Sure, Monday night's Emmys mostly seemed simple and straightforward, with staples such as "Breaking Bad" and "Modern Family" adding more golden hardware to their trophy cases.
But the Emmy broadcast did leave us with some unanswered questions, from red-carpet reactions to mystifying statements from the stage.
What did Sofia Vergara think of the segment that had her spinning on a pedestal?
She liked it more than many Twitter users, apparently. In the bit, Vergara's shapely curves were displayed as a supposed distraction for viewers as Television Academy CEO Bruce Rosenblum spoke.
“I think it's absolutely the opposite (of sexist)," Vergara told EW. "It means that somebody can be hot and also be funny and make fun of herself." She went on to blame an unidentified woman for supposedly starting the backlash, but did not name names.
What was with the "liquid pot" Sarah Silverman said she had in her purse?
Sarah Silverman, who won the Emmy for outstanding writing in a variety special for "We Are Miracles," let E! host Giuliana Rancic open her elegant clutch purse while chatting on the red carpet. In addition to a cell phone, makeup, driver's license and cash, Rancic discovered that Silverman also had a pen-sized marijuana vaporizer.
"This is my pot, it's liquid pot," Silverman said.
In a backstage interview after the awards show, the comedian said she wasn't high at the ceremony, despite ending her acceptance speech by saying “We’re all just made of molecules and we’re hurtling through space right now.”
“I was carrying pot in my purse for later," she said. "It’s legal! I like to have a puff as a treat at appropriate times.”
Silverman said back in 2011 on "The Joy Behar Show" that she does have a medical marijuana prescription, meaning her vaporizer is legal in California. At the time, Behar asked her what she said to the doctor to get her prescription. "I was honest," Silverman said, explaining that she used marijuana in place of sleeping pills when she needed to get up early to shoot, that she used it to alleviate menstrual pain, "and also, I like it."
Was Kevin Spacey there with Ashleigh Banfield? And why was he using a cane?
The cane part is easy. Spacey told "Entertainment Tonight" that he strained his hamstring playing tennis, necessitating the cane. " It was the winning point, so at least there’s that," Spacey said.
More interesting to many is the fact that Spacey's guest was CNN reporter Ashleigh Banfield, who played a reporter on Spacey's show, "House of Cards." Spacey has long refused to discuss his private life or his sexuality, and that didn't change Monday, which let Twitter users such as comedian Mo Rocca have a blast joking about the pairing.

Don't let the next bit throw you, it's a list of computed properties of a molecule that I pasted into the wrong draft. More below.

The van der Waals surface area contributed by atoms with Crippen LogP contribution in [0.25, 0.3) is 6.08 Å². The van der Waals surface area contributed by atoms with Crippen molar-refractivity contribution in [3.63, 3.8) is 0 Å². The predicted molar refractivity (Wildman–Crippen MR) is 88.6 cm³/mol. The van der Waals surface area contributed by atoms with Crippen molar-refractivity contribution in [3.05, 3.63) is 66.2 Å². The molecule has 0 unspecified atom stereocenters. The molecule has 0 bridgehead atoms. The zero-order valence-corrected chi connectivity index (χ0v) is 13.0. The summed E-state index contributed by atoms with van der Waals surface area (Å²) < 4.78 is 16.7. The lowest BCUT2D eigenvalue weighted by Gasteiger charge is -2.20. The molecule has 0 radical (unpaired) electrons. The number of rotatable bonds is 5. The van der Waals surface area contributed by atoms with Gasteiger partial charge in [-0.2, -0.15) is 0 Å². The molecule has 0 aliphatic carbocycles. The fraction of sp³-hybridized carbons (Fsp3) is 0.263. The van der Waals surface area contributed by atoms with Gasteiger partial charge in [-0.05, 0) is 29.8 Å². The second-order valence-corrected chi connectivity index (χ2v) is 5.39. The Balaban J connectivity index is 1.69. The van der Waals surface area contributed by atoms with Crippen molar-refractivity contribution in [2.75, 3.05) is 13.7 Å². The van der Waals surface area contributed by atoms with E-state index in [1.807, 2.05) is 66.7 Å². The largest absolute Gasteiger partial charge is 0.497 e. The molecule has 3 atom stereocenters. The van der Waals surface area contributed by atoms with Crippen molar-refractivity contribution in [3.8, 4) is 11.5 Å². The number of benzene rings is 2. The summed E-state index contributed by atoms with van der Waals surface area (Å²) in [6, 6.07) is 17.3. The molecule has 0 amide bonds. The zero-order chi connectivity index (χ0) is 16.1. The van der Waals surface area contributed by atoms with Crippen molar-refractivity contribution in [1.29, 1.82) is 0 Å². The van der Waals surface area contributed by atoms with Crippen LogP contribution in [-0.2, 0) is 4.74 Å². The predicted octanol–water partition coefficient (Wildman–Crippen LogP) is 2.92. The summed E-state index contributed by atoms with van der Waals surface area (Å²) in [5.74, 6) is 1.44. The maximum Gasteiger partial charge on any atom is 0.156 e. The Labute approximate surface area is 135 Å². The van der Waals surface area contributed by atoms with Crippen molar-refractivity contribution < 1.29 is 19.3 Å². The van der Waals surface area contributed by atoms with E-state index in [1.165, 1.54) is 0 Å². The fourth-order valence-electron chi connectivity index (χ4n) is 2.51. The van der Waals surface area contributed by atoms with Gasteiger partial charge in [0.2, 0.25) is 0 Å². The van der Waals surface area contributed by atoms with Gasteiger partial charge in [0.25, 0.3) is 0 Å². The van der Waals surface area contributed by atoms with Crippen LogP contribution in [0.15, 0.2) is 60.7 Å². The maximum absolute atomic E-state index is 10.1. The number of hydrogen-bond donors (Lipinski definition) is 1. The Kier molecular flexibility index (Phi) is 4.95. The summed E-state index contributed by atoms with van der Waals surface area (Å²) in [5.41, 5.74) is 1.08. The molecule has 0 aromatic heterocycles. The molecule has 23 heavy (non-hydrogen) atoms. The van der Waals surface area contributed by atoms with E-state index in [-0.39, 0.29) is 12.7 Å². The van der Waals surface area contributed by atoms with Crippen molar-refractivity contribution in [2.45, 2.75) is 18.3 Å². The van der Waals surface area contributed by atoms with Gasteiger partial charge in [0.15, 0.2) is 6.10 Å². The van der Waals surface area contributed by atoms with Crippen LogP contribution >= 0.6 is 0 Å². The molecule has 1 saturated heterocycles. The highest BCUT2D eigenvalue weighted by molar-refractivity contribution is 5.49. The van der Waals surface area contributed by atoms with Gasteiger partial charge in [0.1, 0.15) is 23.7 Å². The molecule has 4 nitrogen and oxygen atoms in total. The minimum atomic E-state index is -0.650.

What was Woody Harrelson's plagiarism reference?
When Harrelson and Matthew McConaughey were presenting the award for best lead actor in a miniseries or TV movie, Harrelson joked to his "True Detective" co-star, “I’m grateful you had all the plagiarized lines."
Accusations have been made that some of the lines spoken by McConaughey's character, Rust Cohle, were lifted from works by various authors, namely cult horror author Thomas Ligotti. HBO and show creator Nic Pizzolatto have denied the charges, though Pizzolatto has acknowledged familiarity with Ligotti's work.
The accusations are fairly new, and with "True Detective" not currently on the air, don't seem to have reached the ears of all viewers. Emmy audience members didn't seem to understand the plagiarism reference, leading McConaughey to ask, "Too much of an inside joke?"
What is the 'Kind campaign'?
When "Breaking Bad's" Aaron Paul won the Emmy for best supporting actor, he praised his wife, Lauren Parsekian, and urged viewers to look up her work with the Kind campaign. Parsekian is the president and co-founder of the group, which is a non-profit organization that aims to prevent female-to-female abuse, both physical and mental. Paul's onstage mention of the group sent so much traffic its way that the organization's website crashed Sunday night.
Who is Larry Kramer?
The Emmys, like most awards shows, are fast-paced by necessity, zipping from award to musical number to comedy bit. But the show poignantly slowed down when "The Normal Heart" won the Emmy for best television movie, and legendary AIDS activist and "Normal Heart" playwright Larry Kramer slowly and carefully made his way to the stage with the cast.
Kramer, 79, who founded the AIDS advocacy group ACT UP, looked notably frail, walking with the aid of a cane, and wearing a large coat and a scarf wrapped tightly around his neck. Kramer has known he is HIV-positive since 1988, and received a liver transplant more than a decade ago.
Director Ryan Murphy hailed Kramer in his speech. “We’re only here because of one person, and that’s Mr. Larry Kramer," he said. "We did this for him.” Murphy went on to say, “We’re going to use the rest of our time to ask young people watching to become Larry Kramers, to find a cause that you believe in, that you will fight for and that you will die for."
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